Second Person Dies From COVID-19 In McLean County
UPDATED 4 p.m. | A second person from McLean County has died after contracting COVID-19, the county's health department said Tuesday.
The individual was a man in his 70s who tested positive for COVID-19 in early March with no history of travel or exposure. His name was not released.
“We are saddened to report that another member of our community has died as a result of this virus. Our thoughts and prayers are with his family and friends,” McLean County Health Department Administrator Jessica McKnight said in a statement. “We remain dedicated to working closely with our local health care partners in response to the pandemic, and encourage the public to do their part to lessen the spread by observing the stay-at-home order.”
McLean County now has 18 confirmed cases of COVID-19. The newest person, announced Tuesday, is a woman in her 80s who is hospitalized.
Meanwhile, officials said that over 170 tests were completed Monday at the new drive-up testing site in Bloomington. That's up from 80 and 107 tests performed in the site's first two days open. The testing site is open 9 a.m. to 5 p.m. every day. It's available to symptomatic health care workers, first responders, seniors, and those with underlying conditions.
Here is each McLean County confirmed case and his or her status when they were announced:
- male, 70s, hospitalized in good condition
- male, 40s
- male, 20s
- female, 70s
- female, 20s, self-isolating at home
- female, 70s, hospitalized in intensive care (underlying health conditions)
- male, 50s, self-isolating at home (history of international travel)
- female, 60s, hospitalized in good condition
- female, 60s, hospitalized in ICU
- female, 80s, hospitalized in ICU
- female, 70s, self-isolating at home
- male, 70s, self-isolating at home
- female, 30s, self-isolating at home
- male, 40s, self-isolating at home
- male, 40s, self-isolating at home
- female, 70s, hospitalized
- female, 70s, hospitalized in ICU
- female, 80s, hospitalized
There were 937 new COVID-19 cases reported in Illinois on Tuesday. There have been 99 deaths reported statewide, and 5,994 cases in 54 counties.
Gov. JB Pritzker said Tuesday nearly one-third of intensive care unit (ICU) hospital beds in Illinois are already occupied by COVID-19 patients. And the state is not near the peak of the pandemic surge. Overall, the state still has 41% capacity in its ICU supply. Prizker said the risk of being overrun is not now, but weeks from now.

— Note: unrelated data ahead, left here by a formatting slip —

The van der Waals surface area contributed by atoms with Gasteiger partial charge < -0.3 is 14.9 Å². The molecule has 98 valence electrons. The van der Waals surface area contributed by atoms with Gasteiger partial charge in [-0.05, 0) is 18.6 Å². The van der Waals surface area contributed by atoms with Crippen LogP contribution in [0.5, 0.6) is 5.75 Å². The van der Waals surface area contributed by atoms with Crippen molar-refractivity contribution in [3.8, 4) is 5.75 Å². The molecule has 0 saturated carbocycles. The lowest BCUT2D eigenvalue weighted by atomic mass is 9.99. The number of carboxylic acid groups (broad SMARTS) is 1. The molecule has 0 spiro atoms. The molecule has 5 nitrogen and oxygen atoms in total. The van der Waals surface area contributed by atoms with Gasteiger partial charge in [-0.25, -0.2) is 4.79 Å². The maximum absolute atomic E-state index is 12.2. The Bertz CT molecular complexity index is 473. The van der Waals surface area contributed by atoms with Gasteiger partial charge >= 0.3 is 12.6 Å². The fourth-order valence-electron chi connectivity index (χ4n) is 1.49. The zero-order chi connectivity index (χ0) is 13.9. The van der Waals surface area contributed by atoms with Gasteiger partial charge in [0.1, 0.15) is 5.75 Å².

Staying healthy during the coronavirus pandemic is about more than just washing your hands, according to counselors who say you have to take care of your mental health during times of stress.
Amy Hancock, behavioral health program manager for the McLean County Health Department, said it helps to stay active and find ways to stay in touch with friends even if you can't be with them in person.
“Social distancing doesn’t mean you should not stay socially connected,” Hancock said. “You just practice other means of communicating with your loved ones, whether through that’s some type of technology, or Skype, just make sure that you are staying connected or reconnect with an old friend.”
Hancock added laughter is also important for your mental health.
“It makes us feel good and it also help us connect in relationships,” Hancock said.
Children are generally at lower risk for contracting COVID-19, but helping kids understand the health risks and all the life changes the pandemic has caused can present its own challenges.
Trisha Malott, supervisor of the McLean County Behavioral Health Coordinating Council, advised parents to keep their children focused on what they can do to stay healthy and help others.
“When we think of anxiety and it being the fear of the unknown and something in the future, it’s so often tied to a desire to control something and frequently something we don’t have nay ability to control,” Malott said.
Malott said it helps to give children structure, and if you are working from home, try to align your schedule so you can be free at the same time.
Malott added since the new McLean County Triage Center started offering temporary support to first responders and health care workers for psychological fatigue, stress or anxiety, there haven’t been any takers.
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